The present work, possibly the largest in the artist’s oeuvre, is an evocative example of one of his most representative and famous subjects - an advancing caravan through a vast and inhospitable landscape. Other examples include Camels in the Dunes at Bou-Saada (Musée des Beaux-Arts, Nantes) and Salt Caravans in the Desert (private collection).
Painted in 1878, The Water Carriers, Tangier is a celebration of the monumental task of moving and conserving water. In the nineteenth century, before the advent of centralized water supply systems, local people and their herds would be employed to carry water, the lifeblood of society. In this impressive work, Girardet memorialises the adaptability and resolve of the local people, who were successful at surviving in such a hostile environment.
The artist depicts a herd of donkeys loaded with gourdes, waterskins and barrels, moving its precious cargo of potable water through a brightly lit terrain. The shade next to the group, enveloping one donkey in darkness, serves to accentuate the intense burning heat of the desert sun. The sheer size of the work has allowed Girardet to depict with exacting detail each element and member of the sizeable caravan and yet, they appear small in comparison to the expansive landscape. Girardet would use numerous studies he had made to capture ethnographic details and he records accurately not only costumes, animals and accoutrements but the functions of different members of the caravan; in the present work a man surveys the land sitting atop a white horse and the others, walk alongside their herd, keeping the donkeys in check and moving forward. In the distance another caravan is just visible beneath a foreboding stormy sky.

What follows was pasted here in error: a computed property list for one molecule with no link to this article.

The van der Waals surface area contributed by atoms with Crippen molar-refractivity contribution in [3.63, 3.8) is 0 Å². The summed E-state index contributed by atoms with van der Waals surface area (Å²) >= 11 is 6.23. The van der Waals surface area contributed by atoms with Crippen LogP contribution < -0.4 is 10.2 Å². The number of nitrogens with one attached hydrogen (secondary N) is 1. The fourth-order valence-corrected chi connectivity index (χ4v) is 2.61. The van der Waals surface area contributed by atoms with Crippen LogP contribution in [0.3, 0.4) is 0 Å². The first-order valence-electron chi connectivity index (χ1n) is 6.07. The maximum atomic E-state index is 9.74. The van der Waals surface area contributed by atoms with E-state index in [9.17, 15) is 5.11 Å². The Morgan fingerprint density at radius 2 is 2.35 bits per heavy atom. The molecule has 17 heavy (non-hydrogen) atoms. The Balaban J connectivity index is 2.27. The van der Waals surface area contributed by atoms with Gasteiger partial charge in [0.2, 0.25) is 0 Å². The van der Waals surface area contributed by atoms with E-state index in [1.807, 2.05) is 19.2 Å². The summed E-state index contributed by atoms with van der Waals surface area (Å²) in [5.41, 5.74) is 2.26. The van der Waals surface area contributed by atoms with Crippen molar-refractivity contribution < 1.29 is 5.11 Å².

Born in Paris to a family of artists, Girardet was encouraged by his father the engraver Paul Girardet, to study at L‘École des Beaux-Arts. After spending time in Gérôme’s studio Girardet made his first trip to Spain and Morocco in 1874 and then travelled to Tunisia and Algeria. Throughout his travels he continuously searched for new places, cultures, and people, his quest taking him to Al-Kantara, Biskra, Boghara and Bou-Saada where he met the painter Etienne Dinet. Both Girardet and Dinet shared a desire to capture the scenes of North Africa accurately and as they observed them.
The present work is sold with a report by Professor Paolo Serafini, Studio d'Arte Serafini srl, Rome, and a bill of sale to the previous owner from Galleria d'Arte Esedra in Rome.